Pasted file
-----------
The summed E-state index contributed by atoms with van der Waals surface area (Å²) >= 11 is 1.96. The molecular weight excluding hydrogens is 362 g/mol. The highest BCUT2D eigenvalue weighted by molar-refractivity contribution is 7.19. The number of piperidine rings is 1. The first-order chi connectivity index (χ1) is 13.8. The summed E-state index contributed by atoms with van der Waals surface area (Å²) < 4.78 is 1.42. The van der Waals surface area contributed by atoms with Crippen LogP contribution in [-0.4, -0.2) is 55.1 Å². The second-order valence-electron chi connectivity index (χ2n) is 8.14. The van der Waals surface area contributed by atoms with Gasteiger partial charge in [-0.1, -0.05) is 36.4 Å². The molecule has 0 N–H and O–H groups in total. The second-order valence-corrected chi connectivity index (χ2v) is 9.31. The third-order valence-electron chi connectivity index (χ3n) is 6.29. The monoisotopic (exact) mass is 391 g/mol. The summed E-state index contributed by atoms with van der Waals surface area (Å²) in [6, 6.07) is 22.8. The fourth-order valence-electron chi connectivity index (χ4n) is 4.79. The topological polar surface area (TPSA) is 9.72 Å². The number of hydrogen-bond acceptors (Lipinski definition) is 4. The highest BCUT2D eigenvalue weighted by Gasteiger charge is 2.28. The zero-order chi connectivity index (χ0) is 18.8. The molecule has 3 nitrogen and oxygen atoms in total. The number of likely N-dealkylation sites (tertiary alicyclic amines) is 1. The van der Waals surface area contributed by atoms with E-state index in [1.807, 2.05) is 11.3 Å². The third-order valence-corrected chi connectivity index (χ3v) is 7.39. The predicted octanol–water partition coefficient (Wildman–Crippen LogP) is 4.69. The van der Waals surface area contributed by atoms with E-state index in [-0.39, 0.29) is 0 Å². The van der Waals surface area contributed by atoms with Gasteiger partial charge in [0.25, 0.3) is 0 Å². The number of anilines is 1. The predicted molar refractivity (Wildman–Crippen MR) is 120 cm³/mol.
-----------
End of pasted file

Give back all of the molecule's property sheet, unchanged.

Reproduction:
The summed E-state index contributed by atoms with van der Waals surface area (Å²) >= 11 is 1.96. The molecular weight excluding hydrogens is 362 g/mol. The highest BCUT2D eigenvalue weighted by molar-refractivity contribution is 7.19. The number of piperidine rings is 1. The first-order chi connectivity index (χ1) is 13.8. The summed E-state index contributed by atoms with van der Waals surface area (Å²) < 4.78 is 1.42. The van der Waals surface area contributed by atoms with Crippen LogP contribution in [-0.4, -0.2) is 55.1 Å². The second-order valence-electron chi connectivity index (χ2n) is 8.14. The van der Waals surface area contributed by atoms with Gasteiger partial charge in [-0.1, -0.05) is 36.4 Å². The molecule has 0 N–H and O–H groups in total. The second-order valence-corrected chi connectivity index (χ2v) is 9.31. The third-order valence-electron chi connectivity index (χ3n) is 6.29. The monoisotopic (exact) mass is 391 g/mol. The summed E-state index contributed by atoms with van der Waals surface area (Å²) in [6, 6.07) is 22.8. The fourth-order valence-electron chi connectivity index (χ4n) is 4.79. The topological polar surface area (TPSA) is 9.72 Å². The number of hydrogen-bond acceptors (Lipinski definition) is 4. The highest BCUT2D eigenvalue weighted by Gasteiger charge is 2.28. The zero-order chi connectivity index (χ0) is 18.8. The molecule has 3 nitrogen and oxygen atoms in total. The number of likely N-dealkylation sites (tertiary alicyclic amines) is 1. The van der Waals surface area contributed by atoms with E-state index in [1.807, 2.05) is 11.3 Å². The third-order valence-corrected chi connectivity index (χ3v) is 7.39. The predicted octanol–water partition coefficient (Wildman–Crippen LogP) is 4.69. The van der Waals surface area contributed by atoms with E-state index in [-0.39, 0.29) is 0 Å². The van der Waals surface area contributed by atoms with Gasteiger partial charge in [0.25, 0.3) is 0 Å². The number of anilines is 1. The predicted molar refractivity (Wildman–Crippen MR) is 120 cm³/mol.